Our friend Injustice wrote the following. As usual it is full of emotion and fine sentiment - but let's see if it is anything more than empty words.
Justice, on 20 March 2012 - 02:35 PM, said:
Program like the mechanization, land reform, input support, etc actually helped a lot of people. Not because some people, lets say, illegally resell the inputs, or failed in some ventures, that the program as a whole is wrong. All banks and investing entities would close if it was the case. Some level of failure is predictable in any kind of program from education (drop outs) to land reform passing by research program. The government can't hand hold everybody in a society. The land reform as well as other programs like the indigenisation, mechanization, input support, are always about opportunities. A lot of people actually benefited from them and their only limitation are government's budget.
OK - "a lot of people actually benefitted" you say. But at the end of the exercise, was agricultural output higher, or lower? Were more people employed, or less? Did the economy grow, or did it contract?
Even in the USA a lot of enterprises failed and have gone bankrupt. Many current successful enterprises owners actually went bankrupt with another enterprise project in the same sector and then started another. Life is trial and error. You can't make an omelet without breaking eggs and Rome wasn't built in one day.
It is well known that few startup businesses survive, Injustice. But Zimbabwe had a going concern. Why destroy that? Why not let people learn on unused land? That was what had been suggested many times before
What is important is persisting in the right direction. The way that promote local enterprises and empower Zimbabwean people. From land to all industry. Adjusting them to make them more efficient along the way.
What angers me is the racism inherent in your statement. You mean only black Zimbabweans, which is racist. Yet you do not expect to be discriminated against in the country you live in (Denmark?)
Personally, I think the Indigenisation and Empowerment program is even more important than the land redistribution program. Any future growth in the country will truly benefit Zimbabwean people. In term of money or actual development capacity/experience. The indigenisation in the mining (and bank) sector will offer more financing possibilities for other local sectors. The indigenisation and empowerment program is even more important than the land reform for me, because it's truly about setting the appropriate foundation for the local economy to built on.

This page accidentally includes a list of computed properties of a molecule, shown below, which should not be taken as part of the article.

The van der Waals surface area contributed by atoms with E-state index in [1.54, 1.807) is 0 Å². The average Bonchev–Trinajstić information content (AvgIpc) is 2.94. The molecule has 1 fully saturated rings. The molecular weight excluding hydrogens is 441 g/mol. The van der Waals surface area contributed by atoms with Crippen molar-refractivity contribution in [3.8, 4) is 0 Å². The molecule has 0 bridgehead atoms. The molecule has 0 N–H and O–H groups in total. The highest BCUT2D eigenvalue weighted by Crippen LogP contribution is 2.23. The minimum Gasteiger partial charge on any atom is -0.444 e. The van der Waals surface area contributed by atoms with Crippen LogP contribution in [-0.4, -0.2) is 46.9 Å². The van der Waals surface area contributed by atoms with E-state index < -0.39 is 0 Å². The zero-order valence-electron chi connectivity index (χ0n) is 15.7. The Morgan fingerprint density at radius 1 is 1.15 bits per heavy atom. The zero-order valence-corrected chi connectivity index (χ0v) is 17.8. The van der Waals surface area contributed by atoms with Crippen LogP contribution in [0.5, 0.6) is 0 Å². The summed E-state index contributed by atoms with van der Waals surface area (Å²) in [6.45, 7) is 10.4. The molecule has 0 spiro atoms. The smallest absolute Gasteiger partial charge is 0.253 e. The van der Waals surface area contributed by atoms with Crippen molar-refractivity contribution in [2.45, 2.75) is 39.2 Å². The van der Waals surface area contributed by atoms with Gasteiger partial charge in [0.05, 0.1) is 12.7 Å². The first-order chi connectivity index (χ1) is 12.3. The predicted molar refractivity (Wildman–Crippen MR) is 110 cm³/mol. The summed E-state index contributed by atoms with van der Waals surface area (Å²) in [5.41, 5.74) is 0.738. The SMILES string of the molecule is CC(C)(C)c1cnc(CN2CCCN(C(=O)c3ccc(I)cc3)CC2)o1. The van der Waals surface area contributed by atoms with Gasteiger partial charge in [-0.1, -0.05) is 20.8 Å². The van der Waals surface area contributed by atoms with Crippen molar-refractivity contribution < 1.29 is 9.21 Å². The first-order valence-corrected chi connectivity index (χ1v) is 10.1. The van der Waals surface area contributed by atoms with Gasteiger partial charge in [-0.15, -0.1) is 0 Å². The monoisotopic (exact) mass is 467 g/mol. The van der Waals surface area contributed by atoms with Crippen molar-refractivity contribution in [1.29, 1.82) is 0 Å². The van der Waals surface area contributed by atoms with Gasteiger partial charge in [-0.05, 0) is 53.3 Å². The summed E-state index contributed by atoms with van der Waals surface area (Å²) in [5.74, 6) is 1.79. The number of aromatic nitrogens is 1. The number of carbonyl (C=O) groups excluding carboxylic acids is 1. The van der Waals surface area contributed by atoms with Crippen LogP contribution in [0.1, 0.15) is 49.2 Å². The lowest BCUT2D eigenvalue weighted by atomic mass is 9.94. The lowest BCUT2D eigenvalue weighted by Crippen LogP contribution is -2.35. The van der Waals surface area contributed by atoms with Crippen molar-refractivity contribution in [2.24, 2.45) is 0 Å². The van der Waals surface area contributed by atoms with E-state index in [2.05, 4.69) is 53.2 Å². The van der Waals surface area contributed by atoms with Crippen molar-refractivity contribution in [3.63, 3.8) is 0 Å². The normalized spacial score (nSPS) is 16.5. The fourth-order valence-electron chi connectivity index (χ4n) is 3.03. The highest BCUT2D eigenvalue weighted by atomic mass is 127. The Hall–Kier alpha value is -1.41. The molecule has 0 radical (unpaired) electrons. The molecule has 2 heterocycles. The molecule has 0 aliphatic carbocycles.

No, Injustice - it won't. You are using fine-sounding words which may convince non-Zimbabweans, but we all know that 99.9% of the jobs are held by black Zimbos, from CEO on down to teaboy. You are desperately trying to justify theft, and that is not possible.
Somehow, when you analyse it, all countries in the world did that through various means. Localisation/indigenisation regulations like Zimbabwe, Thailand, South Korea, India. Or through communism like China, Russia which are also localization rules with more state prevalence. Europe did it historically as they were the first one to industrialize. For me the Indigenisation and Empowerment drive is about setting up the proper indigenous foundation to built on.
Injustice, to help local people is always good. But in order to grow the economy and provide more wealth for more people that is exactly what you have to do do - grow
the economy. Stealing from any group because you don't like their race (Indian, Chinese, white, whatever) doesn't grow the economy.
Unlike you, I have always been a strong supporter of home-grown enerprises. What I have found tragic is the way that people like you have sabotaged pretty any and all commercial growth in Zimbabwe. I wish I thought that you believed in what you write. But I don't.
I think that you know very well that you are pushing nonsense, and you are only doing it to grease your palms from those who seek to benefit from these lunatic and nationally-destructive fantasies.